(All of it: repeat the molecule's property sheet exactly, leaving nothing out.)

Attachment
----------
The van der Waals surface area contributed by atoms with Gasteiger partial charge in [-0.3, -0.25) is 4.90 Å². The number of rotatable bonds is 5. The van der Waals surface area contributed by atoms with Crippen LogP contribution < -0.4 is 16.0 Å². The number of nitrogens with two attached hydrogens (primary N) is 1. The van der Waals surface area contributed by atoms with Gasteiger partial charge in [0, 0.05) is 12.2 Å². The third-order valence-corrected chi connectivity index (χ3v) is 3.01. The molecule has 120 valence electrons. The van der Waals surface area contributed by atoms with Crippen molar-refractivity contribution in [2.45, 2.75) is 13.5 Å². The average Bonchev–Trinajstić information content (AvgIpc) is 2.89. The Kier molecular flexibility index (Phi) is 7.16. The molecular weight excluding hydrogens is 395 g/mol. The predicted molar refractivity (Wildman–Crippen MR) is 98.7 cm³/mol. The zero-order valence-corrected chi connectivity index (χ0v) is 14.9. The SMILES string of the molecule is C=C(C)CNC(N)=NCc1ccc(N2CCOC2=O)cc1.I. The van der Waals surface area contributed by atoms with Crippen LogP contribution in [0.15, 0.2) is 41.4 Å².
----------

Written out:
The van der Waals surface area contributed by atoms with Gasteiger partial charge in [-0.3, -0.25) is 4.90 Å². The number of rotatable bonds is 5. The van der Waals surface area contributed by atoms with Crippen LogP contribution < -0.4 is 16.0 Å². The number of nitrogens with two attached hydrogens (primary N) is 1. The van der Waals surface area contributed by atoms with Gasteiger partial charge in [0, 0.05) is 12.2 Å². The third-order valence-corrected chi connectivity index (χ3v) is 3.01. The molecule has 120 valence electrons. The van der Waals surface area contributed by atoms with Crippen molar-refractivity contribution in [2.45, 2.75) is 13.5 Å². The average Bonchev–Trinajstić information content (AvgIpc) is 2.89. The Kier molecular flexibility index (Phi) is 7.16. The molecular weight excluding hydrogens is 395 g/mol. The predicted molar refractivity (Wildman–Crippen MR) is 98.7 cm³/mol. The zero-order valence-corrected chi connectivity index (χ0v) is 14.9. The SMILES string of the molecule is C=C(C)CNC(N)=NCc1ccc(N2CCOC2=O)cc1.I. The van der Waals surface area contributed by atoms with Crippen LogP contribution in [0.15, 0.2) is 41.4 Å².